The asymmetric memory component has asymmetric access characteristics that may include (1) the asymmetric memory component performs read operations at a first rate and performs write operations at a second rate that is more than an order of magnitude different than the first rate, (2) the asymmetric memory component uses an asymmetric memory access protocol, and (3) the asymmetric memory component includes non-volatile storage capability. The symmetric memory component has symmetric access characteristics that may include (1) the symmetric memory component performs read operations at a rate that that differs by less than an order of magnitude from a rate at which write operations are performed, (2) the symmetric memory component uses a symmetric memory access protocol, and (3) the symmetric memory component includes a volatile storage capability.

Loading the data associated with the virtual address to the asymmetric memory component of main memory may include loading the data as part of a block write that includes additional content that is different than the data.

The data to be loaded to the asymmetric memory component as a first portion may be identified from a first read instruction and the first portion may be stored in the symmetric memory component of the main memory. Other content to be loaded to the symmetric memory component as a second portion may be identified from a second read instruction and the second portion may be stored in the symmetric memory component of the main memory. The first portion and the second portion may be structured as a block to be written to the asymmetric memory component and the block that includes the first portion and the second portion may be written to the asymmetric memory component.

Determining that the data associated with the virtual address has access characteristics suited for use in the asymmetric memory component may includes determining that an application is operating in a constrained environment for memory resources and adjusting constrained metrics used in determining whether to load the data to the asymmetric memory component to increase a likelihood that the data is loaded the asymmetric memory component.

Determining that the data associated with the virtual address has access characteristics suited for use in the asymmetric memory component may include determining that an application is unconstrained for memory resources and using unconstrained metrics to determine whether to load the data to the asymmetric memory component.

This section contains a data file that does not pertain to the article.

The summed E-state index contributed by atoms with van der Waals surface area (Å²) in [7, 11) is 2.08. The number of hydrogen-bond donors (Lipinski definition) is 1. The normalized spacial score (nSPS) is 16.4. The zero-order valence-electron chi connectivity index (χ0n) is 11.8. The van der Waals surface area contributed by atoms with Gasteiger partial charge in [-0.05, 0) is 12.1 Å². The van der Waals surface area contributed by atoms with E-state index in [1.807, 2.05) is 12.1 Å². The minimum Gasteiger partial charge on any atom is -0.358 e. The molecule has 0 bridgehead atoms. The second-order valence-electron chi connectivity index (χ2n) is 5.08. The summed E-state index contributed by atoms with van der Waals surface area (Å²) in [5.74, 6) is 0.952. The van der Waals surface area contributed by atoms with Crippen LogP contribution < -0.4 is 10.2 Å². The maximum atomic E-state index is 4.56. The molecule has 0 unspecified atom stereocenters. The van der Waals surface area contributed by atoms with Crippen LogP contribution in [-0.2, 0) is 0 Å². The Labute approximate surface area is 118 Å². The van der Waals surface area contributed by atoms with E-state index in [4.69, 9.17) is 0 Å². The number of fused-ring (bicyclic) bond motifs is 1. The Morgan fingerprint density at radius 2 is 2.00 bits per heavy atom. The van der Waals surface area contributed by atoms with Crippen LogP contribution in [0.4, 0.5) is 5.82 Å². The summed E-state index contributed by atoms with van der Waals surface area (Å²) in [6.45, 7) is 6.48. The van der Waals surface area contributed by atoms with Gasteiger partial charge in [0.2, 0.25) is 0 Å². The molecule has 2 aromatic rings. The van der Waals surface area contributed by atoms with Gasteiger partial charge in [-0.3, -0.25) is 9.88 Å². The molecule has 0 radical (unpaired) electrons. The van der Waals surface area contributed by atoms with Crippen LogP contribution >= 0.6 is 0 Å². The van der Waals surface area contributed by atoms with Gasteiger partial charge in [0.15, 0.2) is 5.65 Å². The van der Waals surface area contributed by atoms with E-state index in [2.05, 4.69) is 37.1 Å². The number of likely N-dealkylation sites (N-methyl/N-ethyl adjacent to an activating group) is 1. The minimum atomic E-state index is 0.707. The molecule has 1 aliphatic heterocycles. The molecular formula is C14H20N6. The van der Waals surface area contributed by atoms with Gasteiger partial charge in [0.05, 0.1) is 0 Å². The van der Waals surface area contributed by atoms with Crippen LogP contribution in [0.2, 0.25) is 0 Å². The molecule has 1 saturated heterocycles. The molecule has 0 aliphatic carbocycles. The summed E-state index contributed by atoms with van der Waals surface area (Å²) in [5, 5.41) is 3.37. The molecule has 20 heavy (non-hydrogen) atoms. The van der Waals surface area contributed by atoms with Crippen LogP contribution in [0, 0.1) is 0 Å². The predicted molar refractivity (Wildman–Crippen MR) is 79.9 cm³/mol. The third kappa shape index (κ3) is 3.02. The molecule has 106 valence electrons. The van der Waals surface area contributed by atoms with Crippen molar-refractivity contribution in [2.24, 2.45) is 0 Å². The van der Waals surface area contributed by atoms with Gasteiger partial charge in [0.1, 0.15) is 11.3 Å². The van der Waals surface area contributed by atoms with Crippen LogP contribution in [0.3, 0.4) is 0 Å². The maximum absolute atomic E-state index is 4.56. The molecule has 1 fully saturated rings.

A write protection bit for the data that has been loaded to asymmetric memory may be set that regulates subsequent write access to the virtual address for the data. Determining, based on the memory use characteristics, that the data associated with the virtual address has the access characteristics suited to the asymmetric memory component of the main memory may include determining that a first threshold number of reads of the data has occurred in an observation window. It may be determined that the data associated with the virtual address does not have the access characteristics suited to the asymmetric memory component of the main memory in response to determining that a second threshold number of updates to the data has been requested in an observation window.

DESCRIPTION OF DRAWINGS

FIG. 1 illustrates an example of a first layer model of a computing system.

FIG. 2 illustrates an example of a second layer model of a computing system.

FIGS. 3A-3B are diagrams illustrating an example of mapping a virtual address space of an application running on a processor into a physical address space of a hybrid main memory using a page table map.

FIG. 4 is a diagram of main memory illustrating an example of migration of information between symmetric (e.g., DRAM) memory regions and asymmetric (e.g., flash) memory regions.

FIG. 5A is a diagram illustrating the bits and bit fields in a page table entry in a page table, which is illustrated as having 32 bits.

FIG. 5B is a diagram illustrating the bits and bit fields in a sixty-four bit slot or page table entry in a page table.